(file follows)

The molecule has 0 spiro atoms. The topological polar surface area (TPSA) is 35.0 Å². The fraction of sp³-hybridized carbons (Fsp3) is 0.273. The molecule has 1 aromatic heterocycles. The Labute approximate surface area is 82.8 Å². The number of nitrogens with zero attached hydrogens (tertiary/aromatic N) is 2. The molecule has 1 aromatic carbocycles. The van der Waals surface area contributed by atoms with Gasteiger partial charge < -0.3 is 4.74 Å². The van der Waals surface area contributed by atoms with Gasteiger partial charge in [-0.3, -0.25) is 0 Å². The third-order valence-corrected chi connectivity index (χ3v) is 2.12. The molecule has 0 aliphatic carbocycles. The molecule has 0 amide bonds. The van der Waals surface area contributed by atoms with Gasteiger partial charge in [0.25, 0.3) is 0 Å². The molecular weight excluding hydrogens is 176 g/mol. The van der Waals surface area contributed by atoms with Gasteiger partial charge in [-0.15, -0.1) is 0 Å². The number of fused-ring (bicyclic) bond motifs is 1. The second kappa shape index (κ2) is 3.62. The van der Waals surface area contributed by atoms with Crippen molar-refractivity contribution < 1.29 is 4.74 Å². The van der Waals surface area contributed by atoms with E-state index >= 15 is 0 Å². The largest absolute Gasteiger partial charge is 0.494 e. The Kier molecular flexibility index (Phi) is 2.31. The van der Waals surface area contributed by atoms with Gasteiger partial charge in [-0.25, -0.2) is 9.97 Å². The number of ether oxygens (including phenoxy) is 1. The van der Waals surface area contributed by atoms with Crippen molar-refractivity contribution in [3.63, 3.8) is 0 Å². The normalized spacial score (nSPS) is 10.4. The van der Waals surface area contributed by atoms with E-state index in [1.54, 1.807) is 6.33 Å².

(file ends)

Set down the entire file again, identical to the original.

The molecule has 0 spiro atoms. The topological polar surface area (TPSA) is 35.0 Å². The fraction of sp³-hybridized carbons (Fsp3) is 0.273. The molecule has 1 aromatic heterocycles. The Labute approximate surface area is 82.8 Å². The number of nitrogens with zero attached hydrogens (tertiary/aromatic N) is 2. The molecule has 1 aromatic carbocycles. The van der Waals surface area contributed by atoms with Gasteiger partial charge < -0.3 is 4.74 Å². The van der Waals surface area contributed by atoms with Gasteiger partial charge in [-0.3, -0.25) is 0 Å². The third-order valence-corrected chi connectivity index (χ3v) is 2.12. The molecule has 0 aliphatic carbocycles. The molecule has 0 amide bonds. The van der Waals surface area contributed by atoms with Gasteiger partial charge in [0.25, 0.3) is 0 Å². The molecular weight excluding hydrogens is 176 g/mol. The van der Waals surface area contributed by atoms with Gasteiger partial charge in [-0.15, -0.1) is 0 Å². The number of fused-ring (bicyclic) bond motifs is 1. The second kappa shape index (κ2) is 3.62. The van der Waals surface area contributed by atoms with Crippen molar-refractivity contribution < 1.29 is 4.74 Å². The van der Waals surface area contributed by atoms with E-state index >= 15 is 0 Å². The largest absolute Gasteiger partial charge is 0.494 e. The Kier molecular flexibility index (Phi) is 2.31. The van der Waals surface area contributed by atoms with Gasteiger partial charge in [-0.25, -0.2) is 9.97 Å². The number of ether oxygens (including phenoxy) is 1. The van der Waals surface area contributed by atoms with Crippen molar-refractivity contribution in [3.63, 3.8) is 0 Å². The normalized spacial score (nSPS) is 10.4. The van der Waals surface area contributed by atoms with E-state index in [1.54, 1.807) is 6.33 Å².